Saxo Bank analyst Christopher Dembik said French Economy Minister Arnaud Montebourg appeared to be getting his way in forcing GE to come up with a better offer, though he warned other potential bidders for French firms might be deterred by the government's tactics.
"It's a clever game of poker in the short run for Arnaud Montebourg, but that could have harmful consequences in the medium and long run, particularly in relation to Anglo-Saxon investors who are wary of state intervention in economic affairs," he said.
"It's not unlikely that investors will now think twice before showing interest in a French industrial jewel."
Read MoreFrench govt gets more time to weigh GE/Alstom deal
Shares in Alstom rose as much as 1.9 percent on hopes for progress towards a deal with GE. Alstom management and investors have welcomed the U.S. company's bid, saying it would give Alstom cash to pay its growing debts and the critical mass it lacked in a difficult global power market.
The chairman of Siemens France said on Tuesday the German group hoped to make a formal offer by June 16 to buy most of Alstom's power assets and in exchange give up its own trains business, but that it was still looking at the opportunities and risks of a tie-up.
Meanwhile GE has extended its offer until June 23 at the request of the French government. With Alstom, GE sees a chance to push on with a renewed focus on its engineering and industrial roots, expand its installed base of power turbines, and increase exposure to emerging markets.
"Jeff Immelt is showing how serious he is about the transaction. He's getting himself involved hands-on, playing a good political game ... whereas Siemens doesn't appear to be as serious about the deal," said Nomura analyst Daniel Cunliffe.
Read MoreSiemens ready to make play in Alstom sweepstakes
GE declined to comment on the pledge to create 1,000 jobs.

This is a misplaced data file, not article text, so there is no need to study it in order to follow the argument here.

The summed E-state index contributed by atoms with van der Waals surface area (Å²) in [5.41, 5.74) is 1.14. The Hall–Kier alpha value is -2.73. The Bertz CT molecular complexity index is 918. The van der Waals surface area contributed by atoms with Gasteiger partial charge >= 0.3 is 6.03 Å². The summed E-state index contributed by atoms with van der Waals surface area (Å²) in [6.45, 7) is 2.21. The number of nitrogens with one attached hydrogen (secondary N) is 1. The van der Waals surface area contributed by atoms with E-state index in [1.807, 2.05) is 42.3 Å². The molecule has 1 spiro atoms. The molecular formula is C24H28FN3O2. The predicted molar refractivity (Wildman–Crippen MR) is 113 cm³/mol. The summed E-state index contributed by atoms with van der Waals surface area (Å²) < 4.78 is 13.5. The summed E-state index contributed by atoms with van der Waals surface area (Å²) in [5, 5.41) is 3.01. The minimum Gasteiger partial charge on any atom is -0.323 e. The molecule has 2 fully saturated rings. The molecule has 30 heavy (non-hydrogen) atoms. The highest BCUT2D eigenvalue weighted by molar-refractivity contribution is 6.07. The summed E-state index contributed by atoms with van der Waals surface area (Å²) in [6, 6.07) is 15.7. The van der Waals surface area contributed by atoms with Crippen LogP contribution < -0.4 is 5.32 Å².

"We had a constructive discussion about the details of our proposed alliance with Alstom. We have made progress and look forward to the conclusion of this process in the next few weeks," a GE spokesman said in an emailed statement.
The French government is not only keen to preserve French jobs, but also the country's energy independence. Alstom is a supplier of turbines for nuclear plants worldwide, and Paris is concerned that a sale of its power arm could hurt France's position in the energy sector.
On Tuesday evening, Immelt told French lawmakers GE would make detailed commitments to increase jobs in France and was in "constructive" talks with the government to secure French access to Alstom's nuclear-related assets.
He also said GE was considering giving control of its rail signaling business to Alstom, addressing concerns that a straight sale of the power arm would weaken the French group by reducing it to its smaller rail business.
Alstom, which was bailed out by the state a decade ago, makes France's iconic TGV high-speed trains. This transport business accounts for under 30 percent of group revenue.
If GE handed over its high-margin rail signaling business to Alstom, that would boost Alstom Transport's revenue by about 20 percent and its earnings by about 50 percent, according to Nomura's Cunliffe.
"That makes it politically a bit more palatable, from a French standpoint. And that would give Alstom latitude to use its cash to go out and make other acquisitions," he said.
Read MoreQuelle horreur! France's political triple-threat
A spokeswoman for Alstom declined to comment beyond saying its board was studying in depth GE's offer.